B

JLAudio e110: $1850 in Gloss, $1650 in Ash ★
One step down from JL Audio's Fathom series is the Florida company's E-Sub line, the entry-level model of which is the e110 in black ash finish. (Add $200 for gloss black.) The self-powered (specced at 1200W RMS) e110 sports a 10" driver and pairs of RCA inputs and outputs. With the sub's crossover engaged, the output jacks provide a 24dB/octave, Linkwitz-Riley-filtered high-pass signal; when the crossover is defeated, they provide a buffered version of the same signal that appears on the e110's input jacks. Controls include level, filter defeat, filter frequency, polarity, and variable phase; the e110's specified frequency response is 25116Hz, ±1.5dB (3dB at 23Hz). KR, who relied on Audyssey and Dirac Live software for EQ chores, found that, in his room, "useful response was maintained to below 15Hz. Pretty impressive for a pair of 10" drivers!" And although, as KR observed, "two 10" subs couldn't 'load' the room" as his larger subs did, the E-Subs offered "deep, powerful bass." (Vol.39 No.9 WWW)

KEF KC62: $1500
This minuscule—10" × 10" × 10"—powered subwoofer weighs 30.9lb and uses KEF's unique force-canceling, bipolar Uni-Core drive-unit, which has two opposed 6.5" diaphragms with concentrically sleeved voice-coils sharing a common magnetic pole-piece. The aluminum enclosure acts as the heatsink for the internal amplification and the KC62 includes line-level (RCA) and speaker-level inputs (Phoenix connector) and a variable (40Hz–120Hz) high-pass–filtered line-level (RCA) output. There are five DSP room-placement profiles: Room (for positioning away from walls); Wall (for next to a wall but not in a corner); Corner; Cabinet (near a corner, inside a cabinet); and Apartment (which reduces the level of the KC62's lowest frequencies). With Falcon's "Gold Badge" LS3/5as, HR noted that after some experimentation with settings and placement, as well as extending the minimonitors' low frequencies, the KC62 improved the speakers' midrange presence and spaciousness in ways that made it easier for him to look into the sound-space and stay focused on performances. "Instruments and voices sounded bigger, more physical, and easier to 'see' with the KC62 engaged." He also achieved excellent results with Magnepan .7s and KEF LS50s and concluded that the KC62 "took an already great speaker and made it greater. Isn't that what a subwoofer is supposed to do?" Class rating reflects limited output power. (Vol.44 No.6 WWW)

MartinLogan Dynamo 800X: $849.99/each for sub $$$; SWT-X adds $199.99
In 2018, MartinLogan introduced optional wireless connections for their subwoofers: a move that eliminated the need for typically long, costly interconnect runs. Soon thereafter, Larry Greenhill borrowed the next-to-smallest model in the company's new subwoofer line, the Dynamo 800X ($799.95 without wireless connectivity, $999.90 with). Boasting a 10" polypropylene woofer and a built-in, 300W, class-D amplifier, the roughly cubical (13.7") Dynamo 800X weighs 30lb, and its removable feet can be arranged to accommodate front- or downfiring installations. Comparing wired vs wireless connection, LG could hear "no differences in levels of background noise or bass power, or in pace, rhythm, pitch definition, solidity, or tightness"—nor did he experience any dropouts. In LG's experience, the Dynamo 800X is outperformed by other subs in terms of bass extension, bass dynamics, and even pitch definition, but those alternatives are all considerably larger/heavier and more expensive, leaving the Dynamo 800X a comparably high-value recommendation. (Vol.42 No.2 WWW)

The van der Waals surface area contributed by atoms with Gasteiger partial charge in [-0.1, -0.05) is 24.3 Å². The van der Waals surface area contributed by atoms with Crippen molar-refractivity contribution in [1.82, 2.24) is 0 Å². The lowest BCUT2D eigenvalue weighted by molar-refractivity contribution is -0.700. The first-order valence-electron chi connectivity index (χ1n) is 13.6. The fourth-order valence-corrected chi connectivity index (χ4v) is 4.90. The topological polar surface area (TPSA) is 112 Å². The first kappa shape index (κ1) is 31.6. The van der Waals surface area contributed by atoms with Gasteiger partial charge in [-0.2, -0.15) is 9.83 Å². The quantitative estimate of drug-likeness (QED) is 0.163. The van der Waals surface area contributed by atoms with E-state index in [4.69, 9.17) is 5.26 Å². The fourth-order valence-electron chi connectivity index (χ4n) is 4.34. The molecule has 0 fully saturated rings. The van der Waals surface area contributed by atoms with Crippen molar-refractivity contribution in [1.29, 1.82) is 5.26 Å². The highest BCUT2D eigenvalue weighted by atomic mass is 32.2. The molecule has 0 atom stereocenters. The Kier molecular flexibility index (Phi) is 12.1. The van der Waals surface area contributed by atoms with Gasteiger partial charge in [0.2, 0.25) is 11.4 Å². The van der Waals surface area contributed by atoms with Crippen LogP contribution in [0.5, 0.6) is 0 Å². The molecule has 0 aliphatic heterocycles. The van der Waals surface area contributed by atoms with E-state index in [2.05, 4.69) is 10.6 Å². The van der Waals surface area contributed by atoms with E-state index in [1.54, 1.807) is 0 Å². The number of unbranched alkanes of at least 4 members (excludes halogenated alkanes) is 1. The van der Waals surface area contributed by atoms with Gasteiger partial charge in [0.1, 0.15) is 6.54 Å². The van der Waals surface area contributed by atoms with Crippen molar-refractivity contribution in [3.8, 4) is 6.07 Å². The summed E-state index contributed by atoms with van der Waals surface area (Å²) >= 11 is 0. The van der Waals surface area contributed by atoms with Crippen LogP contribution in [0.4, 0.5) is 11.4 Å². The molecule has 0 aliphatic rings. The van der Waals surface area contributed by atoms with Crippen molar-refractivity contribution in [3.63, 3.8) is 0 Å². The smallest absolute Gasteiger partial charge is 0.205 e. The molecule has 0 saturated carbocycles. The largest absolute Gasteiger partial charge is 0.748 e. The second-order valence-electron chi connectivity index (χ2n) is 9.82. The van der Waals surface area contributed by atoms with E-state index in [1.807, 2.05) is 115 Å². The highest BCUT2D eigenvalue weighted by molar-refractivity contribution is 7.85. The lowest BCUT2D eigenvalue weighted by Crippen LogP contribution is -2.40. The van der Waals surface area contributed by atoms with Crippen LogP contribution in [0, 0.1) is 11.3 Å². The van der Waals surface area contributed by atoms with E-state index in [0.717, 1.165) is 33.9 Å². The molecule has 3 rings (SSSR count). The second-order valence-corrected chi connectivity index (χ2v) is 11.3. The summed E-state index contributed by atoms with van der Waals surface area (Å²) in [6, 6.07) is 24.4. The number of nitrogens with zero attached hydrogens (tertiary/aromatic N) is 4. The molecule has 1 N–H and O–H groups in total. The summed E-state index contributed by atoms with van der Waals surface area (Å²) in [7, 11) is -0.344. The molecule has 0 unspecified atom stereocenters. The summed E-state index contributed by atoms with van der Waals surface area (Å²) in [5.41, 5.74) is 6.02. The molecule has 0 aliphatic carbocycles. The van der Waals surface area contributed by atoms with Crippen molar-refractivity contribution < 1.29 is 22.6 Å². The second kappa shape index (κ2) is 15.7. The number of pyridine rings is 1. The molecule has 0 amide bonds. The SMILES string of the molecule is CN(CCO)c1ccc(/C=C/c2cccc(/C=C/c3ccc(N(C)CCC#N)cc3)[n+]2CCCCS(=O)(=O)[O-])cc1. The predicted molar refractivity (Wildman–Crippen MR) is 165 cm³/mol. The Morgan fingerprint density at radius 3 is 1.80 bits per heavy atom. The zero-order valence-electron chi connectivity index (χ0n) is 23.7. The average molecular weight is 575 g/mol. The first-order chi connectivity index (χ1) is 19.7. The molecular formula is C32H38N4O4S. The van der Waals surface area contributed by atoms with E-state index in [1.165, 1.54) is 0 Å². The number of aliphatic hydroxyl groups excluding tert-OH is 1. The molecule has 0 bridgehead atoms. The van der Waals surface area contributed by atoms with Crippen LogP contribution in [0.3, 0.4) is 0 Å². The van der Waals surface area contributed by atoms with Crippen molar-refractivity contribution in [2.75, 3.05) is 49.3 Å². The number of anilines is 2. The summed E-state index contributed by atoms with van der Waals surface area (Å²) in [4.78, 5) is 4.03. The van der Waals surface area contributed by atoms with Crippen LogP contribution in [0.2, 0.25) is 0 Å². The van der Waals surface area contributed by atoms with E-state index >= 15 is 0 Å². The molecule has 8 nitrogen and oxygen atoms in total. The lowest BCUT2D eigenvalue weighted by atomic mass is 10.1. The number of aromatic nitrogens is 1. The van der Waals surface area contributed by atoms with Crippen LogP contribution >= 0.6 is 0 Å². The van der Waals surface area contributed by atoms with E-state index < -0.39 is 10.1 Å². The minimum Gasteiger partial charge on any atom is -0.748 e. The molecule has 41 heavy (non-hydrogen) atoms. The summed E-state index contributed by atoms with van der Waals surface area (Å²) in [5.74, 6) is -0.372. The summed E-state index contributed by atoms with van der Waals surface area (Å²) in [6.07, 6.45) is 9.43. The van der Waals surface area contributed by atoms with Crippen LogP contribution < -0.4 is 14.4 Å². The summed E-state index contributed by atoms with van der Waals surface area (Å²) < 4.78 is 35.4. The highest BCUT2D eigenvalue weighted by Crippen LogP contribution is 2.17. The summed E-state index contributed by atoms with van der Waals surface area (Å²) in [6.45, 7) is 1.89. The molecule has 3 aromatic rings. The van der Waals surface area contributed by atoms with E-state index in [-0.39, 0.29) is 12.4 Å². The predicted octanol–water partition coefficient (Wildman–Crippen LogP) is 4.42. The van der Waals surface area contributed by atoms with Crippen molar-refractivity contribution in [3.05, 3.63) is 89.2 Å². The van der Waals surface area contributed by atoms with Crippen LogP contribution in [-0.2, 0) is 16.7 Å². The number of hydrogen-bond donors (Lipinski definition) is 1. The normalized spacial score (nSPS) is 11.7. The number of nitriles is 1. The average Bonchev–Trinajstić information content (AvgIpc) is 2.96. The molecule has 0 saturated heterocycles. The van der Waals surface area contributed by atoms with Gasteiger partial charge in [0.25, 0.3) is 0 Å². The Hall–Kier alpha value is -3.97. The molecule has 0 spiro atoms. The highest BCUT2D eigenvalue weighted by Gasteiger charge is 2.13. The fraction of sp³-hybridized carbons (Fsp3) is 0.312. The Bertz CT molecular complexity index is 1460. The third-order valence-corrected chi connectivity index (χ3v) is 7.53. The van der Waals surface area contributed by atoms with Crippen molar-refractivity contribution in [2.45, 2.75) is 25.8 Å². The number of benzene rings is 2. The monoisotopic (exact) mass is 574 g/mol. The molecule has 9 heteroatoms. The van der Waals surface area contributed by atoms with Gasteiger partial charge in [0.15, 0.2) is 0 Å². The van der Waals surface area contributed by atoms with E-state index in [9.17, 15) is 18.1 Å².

SVS 3000 Micro: $799.99
At 10.9" × 11.7" × 10.7" and weighing in at 26.7lb the 3000 Micro is similar in size and weight to the KEF KC62. It features two opposing 8" aluminum-cone drivers equipped with dual-ferrite magnets and powered by a 800W Sledge STA-800D2 class-D power amplifier. A Bluetooth smartphone app (Apple iOS and Android) and a control panel on the subwoofer's side plate both allow volume, low-pass frequency (30–200Hz), phase (in single-degree increments), polarity, room-gain compensation, and crossover slope (6, 12, 18, or 24dB/octave) to be adjusted. There is also a DSP-powered parametric equalizer, which allows users to create and save as many as three custom EQ settings. With the Falcon Gold Badge speakers, HR set the 3000 Micro's low-pass filter to 68Hz and the level to –29dB, at which point "bass-register piano notes snapped into full-textured focus. … [M]y system's octave-to-octave tonal balance seemed ideal. Bass and lower midrange exhibited a satisfyingly pure harmonic structure. Plus, all the bass sounds appeared to be coming from the LS3/5a's, not the sub." HR found that in his relatively small room, "the SVS's dual 8" cones projected their energy with more ease and flow than the 6.5" KEF KC62 cones had." However, he felt that more expensive KEF KC62s had better pitch definition, pace, and timing than the 3000 Micro. "The KEF's tone seemed slightly more correct, and it danced with slightly greater precision," he wrote, adding "but it was close." HR also had successes integrating the SVS subwoofer with Harbeth M30.2s and Magnepan .7s, concluding that "everything about my first SVS subwoofer experience pointed to a manufacturer that specializes in 'well and thoroughly conceived' subwoofer experiences." (Vol.44 No.8 WWW)